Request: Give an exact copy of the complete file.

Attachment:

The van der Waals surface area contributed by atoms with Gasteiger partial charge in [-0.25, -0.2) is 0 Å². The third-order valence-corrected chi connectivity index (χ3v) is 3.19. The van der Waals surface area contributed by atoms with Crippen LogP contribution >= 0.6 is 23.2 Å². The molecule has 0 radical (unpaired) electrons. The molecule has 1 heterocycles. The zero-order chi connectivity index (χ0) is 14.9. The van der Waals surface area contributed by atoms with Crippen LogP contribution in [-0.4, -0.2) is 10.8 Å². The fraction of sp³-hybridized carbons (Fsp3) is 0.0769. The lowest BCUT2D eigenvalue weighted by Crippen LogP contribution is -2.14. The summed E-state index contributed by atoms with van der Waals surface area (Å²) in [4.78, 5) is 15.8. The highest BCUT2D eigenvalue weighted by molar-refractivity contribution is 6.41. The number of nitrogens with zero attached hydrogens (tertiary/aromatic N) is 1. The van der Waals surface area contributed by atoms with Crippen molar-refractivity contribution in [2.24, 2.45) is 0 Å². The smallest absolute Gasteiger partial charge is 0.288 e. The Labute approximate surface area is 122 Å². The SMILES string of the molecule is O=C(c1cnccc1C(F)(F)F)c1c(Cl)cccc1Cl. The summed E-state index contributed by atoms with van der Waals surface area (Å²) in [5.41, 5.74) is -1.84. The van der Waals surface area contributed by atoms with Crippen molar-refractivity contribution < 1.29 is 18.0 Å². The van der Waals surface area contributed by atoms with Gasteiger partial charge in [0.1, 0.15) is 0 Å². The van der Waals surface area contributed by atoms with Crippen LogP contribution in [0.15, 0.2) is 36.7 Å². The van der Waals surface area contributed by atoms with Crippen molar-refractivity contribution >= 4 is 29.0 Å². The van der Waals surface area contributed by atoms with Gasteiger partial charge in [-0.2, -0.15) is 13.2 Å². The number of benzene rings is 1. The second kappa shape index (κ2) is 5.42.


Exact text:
The van der Waals surface area contributed by atoms with Gasteiger partial charge in [-0.25, -0.2) is 0 Å². The third-order valence-corrected chi connectivity index (χ3v) is 3.19. The van der Waals surface area contributed by atoms with Crippen LogP contribution >= 0.6 is 23.2 Å². The molecule has 0 radical (unpaired) electrons. The molecule has 1 heterocycles. The zero-order chi connectivity index (χ0) is 14.9. The van der Waals surface area contributed by atoms with Crippen LogP contribution in [-0.4, -0.2) is 10.8 Å². The fraction of sp³-hybridized carbons (Fsp3) is 0.0769. The lowest BCUT2D eigenvalue weighted by Crippen LogP contribution is -2.14. The summed E-state index contributed by atoms with van der Waals surface area (Å²) in [4.78, 5) is 15.8. The highest BCUT2D eigenvalue weighted by molar-refractivity contribution is 6.41. The number of nitrogens with zero attached hydrogens (tertiary/aromatic N) is 1. The van der Waals surface area contributed by atoms with Crippen molar-refractivity contribution in [2.24, 2.45) is 0 Å². The smallest absolute Gasteiger partial charge is 0.288 e. The Labute approximate surface area is 122 Å². The SMILES string of the molecule is O=C(c1cnccc1C(F)(F)F)c1c(Cl)cccc1Cl. The summed E-state index contributed by atoms with van der Waals surface area (Å²) in [5.41, 5.74) is -1.84. The van der Waals surface area contributed by atoms with Crippen molar-refractivity contribution < 1.29 is 18.0 Å². The van der Waals surface area contributed by atoms with Gasteiger partial charge in [0.1, 0.15) is 0 Å². The van der Waals surface area contributed by atoms with Crippen LogP contribution in [0.15, 0.2) is 36.7 Å². The van der Waals surface area contributed by atoms with Crippen molar-refractivity contribution >= 4 is 29.0 Å². The van der Waals surface area contributed by atoms with Gasteiger partial charge in [-0.2, -0.15) is 13.2 Å². The number of benzene rings is 1. The second kappa shape index (κ2) is 5.42.